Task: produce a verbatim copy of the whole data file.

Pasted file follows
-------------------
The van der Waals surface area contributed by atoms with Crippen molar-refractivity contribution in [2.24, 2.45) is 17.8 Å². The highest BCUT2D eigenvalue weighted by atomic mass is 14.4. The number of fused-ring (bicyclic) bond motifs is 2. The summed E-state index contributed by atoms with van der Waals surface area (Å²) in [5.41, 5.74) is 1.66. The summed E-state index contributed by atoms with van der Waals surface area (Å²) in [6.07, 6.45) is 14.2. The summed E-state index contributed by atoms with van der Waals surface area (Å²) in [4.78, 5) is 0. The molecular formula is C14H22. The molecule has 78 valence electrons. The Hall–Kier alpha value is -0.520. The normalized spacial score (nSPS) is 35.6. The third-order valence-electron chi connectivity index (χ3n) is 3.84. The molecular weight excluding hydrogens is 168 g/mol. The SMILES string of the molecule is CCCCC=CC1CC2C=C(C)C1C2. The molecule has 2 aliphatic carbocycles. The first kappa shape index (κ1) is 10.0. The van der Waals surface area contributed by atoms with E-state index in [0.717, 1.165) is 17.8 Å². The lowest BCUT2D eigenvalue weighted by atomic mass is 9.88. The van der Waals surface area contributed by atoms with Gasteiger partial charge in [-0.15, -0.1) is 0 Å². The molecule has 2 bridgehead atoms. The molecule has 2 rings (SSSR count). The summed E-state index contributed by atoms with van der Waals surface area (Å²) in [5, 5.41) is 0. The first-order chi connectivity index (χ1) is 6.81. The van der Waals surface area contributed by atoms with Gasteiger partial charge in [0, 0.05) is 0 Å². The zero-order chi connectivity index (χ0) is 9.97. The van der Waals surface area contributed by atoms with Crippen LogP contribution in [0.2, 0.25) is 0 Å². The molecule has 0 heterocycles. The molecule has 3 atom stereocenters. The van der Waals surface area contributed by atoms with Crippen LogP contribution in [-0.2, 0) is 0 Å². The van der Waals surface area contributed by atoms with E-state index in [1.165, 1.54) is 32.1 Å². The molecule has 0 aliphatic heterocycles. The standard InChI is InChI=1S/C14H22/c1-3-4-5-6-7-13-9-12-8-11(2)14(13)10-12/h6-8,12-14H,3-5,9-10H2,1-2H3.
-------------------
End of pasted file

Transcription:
The van der Waals surface area contributed by atoms with Crippen molar-refractivity contribution in [2.24, 2.45) is 17.8 Å². The highest BCUT2D eigenvalue weighted by atomic mass is 14.4. The number of fused-ring (bicyclic) bond motifs is 2. The summed E-state index contributed by atoms with van der Waals surface area (Å²) in [5.41, 5.74) is 1.66. The summed E-state index contributed by atoms with van der Waals surface area (Å²) in [6.07, 6.45) is 14.2. The summed E-state index contributed by atoms with van der Waals surface area (Å²) in [4.78, 5) is 0. The molecular formula is C14H22. The molecule has 78 valence electrons. The Hall–Kier alpha value is -0.520. The normalized spacial score (nSPS) is 35.6. The third-order valence-electron chi connectivity index (χ3n) is 3.84. The molecular weight excluding hydrogens is 168 g/mol. The SMILES string of the molecule is CCCCC=CC1CC2C=C(C)C1C2. The molecule has 2 aliphatic carbocycles. The first kappa shape index (κ1) is 10.0. The van der Waals surface area contributed by atoms with E-state index in [0.717, 1.165) is 17.8 Å². The lowest BCUT2D eigenvalue weighted by atomic mass is 9.88. The van der Waals surface area contributed by atoms with Gasteiger partial charge in [-0.15, -0.1) is 0 Å². The molecule has 2 bridgehead atoms. The molecule has 2 rings (SSSR count). The summed E-state index contributed by atoms with van der Waals surface area (Å²) in [5, 5.41) is 0. The first-order chi connectivity index (χ1) is 6.81. The van der Waals surface area contributed by atoms with Gasteiger partial charge in [0, 0.05) is 0 Å². The zero-order chi connectivity index (χ0) is 9.97. The van der Waals surface area contributed by atoms with Crippen LogP contribution in [0.2, 0.25) is 0 Å². The molecule has 0 heterocycles. The molecule has 3 atom stereocenters. The van der Waals surface area contributed by atoms with Crippen LogP contribution in [-0.2, 0) is 0 Å². The van der Waals surface area contributed by atoms with E-state index in [1.165, 1.54) is 32.1 Å². The molecule has 0 aliphatic heterocycles. The standard InChI is InChI=1S/C14H22/c1-3-4-5-6-7-13-9-12-8-11(2)14(13)10-12/h6-8,12-14H,3-5,9-10H2,1-2H3.